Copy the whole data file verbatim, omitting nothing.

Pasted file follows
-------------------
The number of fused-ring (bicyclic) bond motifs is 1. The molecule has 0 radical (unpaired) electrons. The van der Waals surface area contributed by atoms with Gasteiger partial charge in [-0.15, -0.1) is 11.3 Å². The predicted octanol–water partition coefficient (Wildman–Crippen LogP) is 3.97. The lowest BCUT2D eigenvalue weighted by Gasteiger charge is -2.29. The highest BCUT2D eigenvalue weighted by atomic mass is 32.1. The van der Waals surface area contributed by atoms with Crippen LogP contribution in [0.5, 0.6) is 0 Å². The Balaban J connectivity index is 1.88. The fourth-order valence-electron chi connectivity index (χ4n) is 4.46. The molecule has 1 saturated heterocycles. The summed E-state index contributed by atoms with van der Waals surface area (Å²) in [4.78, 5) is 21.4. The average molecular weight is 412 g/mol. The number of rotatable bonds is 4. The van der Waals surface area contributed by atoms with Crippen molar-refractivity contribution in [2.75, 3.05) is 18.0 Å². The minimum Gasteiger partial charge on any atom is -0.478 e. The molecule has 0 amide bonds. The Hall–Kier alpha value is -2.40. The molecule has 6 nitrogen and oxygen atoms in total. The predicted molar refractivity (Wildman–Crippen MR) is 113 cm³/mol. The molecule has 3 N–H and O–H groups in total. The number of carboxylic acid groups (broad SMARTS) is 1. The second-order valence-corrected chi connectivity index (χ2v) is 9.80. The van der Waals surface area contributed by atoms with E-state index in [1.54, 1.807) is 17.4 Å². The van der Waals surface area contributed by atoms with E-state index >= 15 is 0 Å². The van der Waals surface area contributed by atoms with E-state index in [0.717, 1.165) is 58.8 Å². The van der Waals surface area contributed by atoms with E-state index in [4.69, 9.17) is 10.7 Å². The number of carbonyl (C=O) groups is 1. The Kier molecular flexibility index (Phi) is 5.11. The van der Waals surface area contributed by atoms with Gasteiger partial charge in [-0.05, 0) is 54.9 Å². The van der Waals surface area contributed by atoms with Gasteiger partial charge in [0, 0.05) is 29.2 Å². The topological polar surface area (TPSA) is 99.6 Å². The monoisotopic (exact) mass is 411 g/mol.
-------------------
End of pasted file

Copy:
The number of fused-ring (bicyclic) bond motifs is 1. The molecule has 0 radical (unpaired) electrons. The van der Waals surface area contributed by atoms with Gasteiger partial charge in [-0.15, -0.1) is 11.3 Å². The predicted octanol–water partition coefficient (Wildman–Crippen LogP) is 3.97. The lowest BCUT2D eigenvalue weighted by Gasteiger charge is -2.29. The highest BCUT2D eigenvalue weighted by atomic mass is 32.1. The van der Waals surface area contributed by atoms with Crippen LogP contribution in [0.5, 0.6) is 0 Å². The Balaban J connectivity index is 1.88. The fourth-order valence-electron chi connectivity index (χ4n) is 4.46. The molecule has 1 saturated heterocycles. The summed E-state index contributed by atoms with van der Waals surface area (Å²) in [4.78, 5) is 21.4. The average molecular weight is 412 g/mol. The number of rotatable bonds is 4. The van der Waals surface area contributed by atoms with Crippen molar-refractivity contribution in [2.75, 3.05) is 18.0 Å². The minimum Gasteiger partial charge on any atom is -0.478 e. The molecule has 0 amide bonds. The Hall–Kier alpha value is -2.40. The molecule has 6 nitrogen and oxygen atoms in total. The predicted molar refractivity (Wildman–Crippen MR) is 113 cm³/mol. The molecule has 3 N–H and O–H groups in total. The number of carboxylic acid groups (broad SMARTS) is 1. The second-order valence-corrected chi connectivity index (χ2v) is 9.80. The van der Waals surface area contributed by atoms with E-state index in [1.54, 1.807) is 17.4 Å². The van der Waals surface area contributed by atoms with E-state index >= 15 is 0 Å². The van der Waals surface area contributed by atoms with E-state index in [0.717, 1.165) is 58.8 Å². The van der Waals surface area contributed by atoms with E-state index in [4.69, 9.17) is 10.7 Å². The number of carbonyl (C=O) groups is 1. The Kier molecular flexibility index (Phi) is 5.11. The van der Waals surface area contributed by atoms with Gasteiger partial charge in [-0.05, 0) is 54.9 Å². The van der Waals surface area contributed by atoms with Gasteiger partial charge in [0, 0.05) is 29.2 Å². The topological polar surface area (TPSA) is 99.6 Å². The monoisotopic (exact) mass is 411 g/mol.